3B Cody Asche (sore right hand) was by a pitch March 2 and exited the game. Initial tests on the hand were negative, and Asche was back taking ground balls March 3. He was expected to rejoin the lineup in a few days.

Philadelphia Phillies: Martin, Ethan

RHP Ethan Martin left his first Grapefruit League start on Feb. 27 with shoulder discomfort after facing four batters. Martin was diagnosed with a strain of his right shoulder capsule and his triceps. He was shut down for at least three weeks.


Washington Nationals: Gonzalez, Mike

LHP Mike Gonzalez signed a minor-league contract and got an invitation to the major league camp. He'll be fighting for a bullpen spot.

Pittsburgh Pirates: d'Arnaud, Chase

INF Chase d'Arnaud cleared waivers and was outrighted to Triple-A Indianapolis on March 1. After opening last season on the major league disabled list as he recovered from left thumb surgery, d'Arnaud spent the entire season in the minors, hitting .231/.287/.346 with four homers, 21 RBIs and 19 stolen bases in 67 games for three teams in the Pittsburgh farm system. He appeared in a total of 56 games for Pittsburgh in 2011 and 2012, hitting .208/.232/.275 with no homers, one RBI and 13 steals.

Cleveland Indians: Cooper, David

1B David Cooper cleared waivers and was outrighted to Triple-A Columbus on March 4. Cooper, 27, didn't play in the majors last year. He signed a minor league contract with the Indians in the middle of the 2013 season after recovering from back surgery in April. Cooper hit .315 in a combined 51 at bats between Columbus and the Indians' rookie-level team in the Arizona League. He appeared in 72 major league games for Toronto between 2011 and 2012, hitting .270/.310/.441 with six homers and 23 RBIs.

Philadelphia Phillies: Adams, Mike

RHP Mike Adams (right shoulder surgery in July 2013) is scheduled to throw his third bullpen session of the spring on March 5. Adams hopes to join the Phillies' bullpen at some point in April.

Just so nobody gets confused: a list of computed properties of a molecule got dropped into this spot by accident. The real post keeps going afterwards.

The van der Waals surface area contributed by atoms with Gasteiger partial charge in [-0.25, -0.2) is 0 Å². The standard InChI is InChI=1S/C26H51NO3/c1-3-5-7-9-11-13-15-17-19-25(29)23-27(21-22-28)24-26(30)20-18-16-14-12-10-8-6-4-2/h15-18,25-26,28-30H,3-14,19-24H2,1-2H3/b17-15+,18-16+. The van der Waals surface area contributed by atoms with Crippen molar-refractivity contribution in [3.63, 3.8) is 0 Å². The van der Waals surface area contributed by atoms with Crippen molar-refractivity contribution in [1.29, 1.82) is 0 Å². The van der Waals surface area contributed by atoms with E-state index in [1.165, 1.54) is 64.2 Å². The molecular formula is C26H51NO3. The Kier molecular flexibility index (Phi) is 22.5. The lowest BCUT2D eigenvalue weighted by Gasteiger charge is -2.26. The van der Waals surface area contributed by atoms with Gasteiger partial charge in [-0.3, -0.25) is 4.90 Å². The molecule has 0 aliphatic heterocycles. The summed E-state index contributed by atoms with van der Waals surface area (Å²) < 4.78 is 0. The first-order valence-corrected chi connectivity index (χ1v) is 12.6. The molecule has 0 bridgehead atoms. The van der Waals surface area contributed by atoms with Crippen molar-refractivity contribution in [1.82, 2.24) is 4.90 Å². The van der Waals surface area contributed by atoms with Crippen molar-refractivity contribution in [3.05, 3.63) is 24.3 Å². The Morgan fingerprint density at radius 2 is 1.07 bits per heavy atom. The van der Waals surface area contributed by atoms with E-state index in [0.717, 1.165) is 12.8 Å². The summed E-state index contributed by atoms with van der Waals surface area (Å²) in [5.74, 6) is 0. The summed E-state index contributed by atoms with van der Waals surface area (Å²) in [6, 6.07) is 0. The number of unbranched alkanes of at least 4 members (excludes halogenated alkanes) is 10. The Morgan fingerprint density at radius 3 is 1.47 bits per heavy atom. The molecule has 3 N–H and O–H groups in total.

Philadelphia Phillies: Pettibone, Jonathan

RHP Jonathan Pettibone (right shoulder soreness) threw off the mound for the first time in two weeks on Feb. 28 and completed his second straight side session without issue on March 3. Pettibone, who entered camp competing for the fifth starter's job, was shut down during the first week of camp.

Baltimore Orioles: Santana, Johan

LHP Johan Santana, a two-time Cy Young Award winner, will attempt to make a comeback with the Orioles. He signed a minor league deal on March 4. The one-year contract would pay him $3 million if he is in the major leagues.

Santana missed the 2011 season following shoulder surgery on Sept. 14, 2010, returned to pitch the Mets' first no-hitter on June 1, 2012, then missed last season after an operation on April 2 to repair a re-tear of the anterior capsule muscle in his left shoulder.


Detroit Tigers: Dirks, Andy

OF Andy Dirks faces back surgery that likely will leave him sidelined for three months. The 28-year-old Dirks, who was expected to platoon in left field this season with Rajai Davis, will undergo surgery on March 10, Tigers general manager Dave Dombrowski said.

Dirks has battled a back problem since high school, but his back bothered him enough in recent days that the team sent him to a specialist. It was determined March 4 after testing that surgery was needed.

In 131 games last season, Dirks batted .256 with nine home runs. He is a career .278 hitter who had a .322 average in 2012.

Texas Rangers: Saunders, Joe

LHP Joe Saunders agreed to a one-year, major league contract with the Rangers, multiple media outlets reported March 4. Saunders recently worked out for the Rangers, who are in need of pitching depth with LHPs Derek Holland and Matt Harrison battling injuries. Saunders, 32, could compete for one of the final spots in the Texas rotation.

In 32 starts last year for the Mariners, Saunders posted an 11-16 record with a 5.26 ERA in 183 innings. Opponents batted .311 against Saunders, who signed a $6.5 million contract with Seattle before the 2013 season.

A 2008 All-Star, Saunders has an 89-81 career record and a 4.31 ERA with the Angels, Diamondbacks, Orioles and Mariners.

[ 2014 Thomson Reuters. All rights reserved.]